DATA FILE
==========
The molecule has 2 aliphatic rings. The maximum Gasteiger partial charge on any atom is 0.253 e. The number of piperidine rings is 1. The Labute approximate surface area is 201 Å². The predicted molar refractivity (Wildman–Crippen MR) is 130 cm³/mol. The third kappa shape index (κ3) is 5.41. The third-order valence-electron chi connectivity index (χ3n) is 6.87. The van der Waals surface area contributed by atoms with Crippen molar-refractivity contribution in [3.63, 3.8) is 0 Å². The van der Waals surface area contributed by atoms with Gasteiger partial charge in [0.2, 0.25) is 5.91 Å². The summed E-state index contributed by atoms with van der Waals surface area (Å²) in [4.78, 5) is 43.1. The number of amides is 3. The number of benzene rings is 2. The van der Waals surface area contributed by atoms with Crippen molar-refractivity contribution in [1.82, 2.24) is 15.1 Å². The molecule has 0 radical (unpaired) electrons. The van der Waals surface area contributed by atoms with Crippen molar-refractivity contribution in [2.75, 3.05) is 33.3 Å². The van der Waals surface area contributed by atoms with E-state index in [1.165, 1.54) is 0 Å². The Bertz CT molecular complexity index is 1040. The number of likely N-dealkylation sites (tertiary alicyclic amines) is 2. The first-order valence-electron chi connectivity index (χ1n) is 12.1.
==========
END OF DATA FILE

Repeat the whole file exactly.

The molecule has 2 aliphatic rings. The maximum Gasteiger partial charge on any atom is 0.253 e. The number of piperidine rings is 1. The Labute approximate surface area is 201 Å². The predicted molar refractivity (Wildman–Crippen MR) is 130 cm³/mol. The third kappa shape index (κ3) is 5.41. The third-order valence-electron chi connectivity index (χ3n) is 6.87. The van der Waals surface area contributed by atoms with Crippen molar-refractivity contribution in [3.63, 3.8) is 0 Å². The van der Waals surface area contributed by atoms with Gasteiger partial charge in [0.2, 0.25) is 5.91 Å². The summed E-state index contributed by atoms with van der Waals surface area (Å²) in [4.78, 5) is 43.1. The number of amides is 3. The number of benzene rings is 2. The van der Waals surface area contributed by atoms with Crippen molar-refractivity contribution in [1.82, 2.24) is 15.1 Å². The molecule has 0 radical (unpaired) electrons. The van der Waals surface area contributed by atoms with Crippen molar-refractivity contribution in [2.75, 3.05) is 33.3 Å². The van der Waals surface area contributed by atoms with E-state index in [1.165, 1.54) is 0 Å². The Bertz CT molecular complexity index is 1040. The number of likely N-dealkylation sites (tertiary alicyclic amines) is 2. The first-order valence-electron chi connectivity index (χ1n) is 12.1.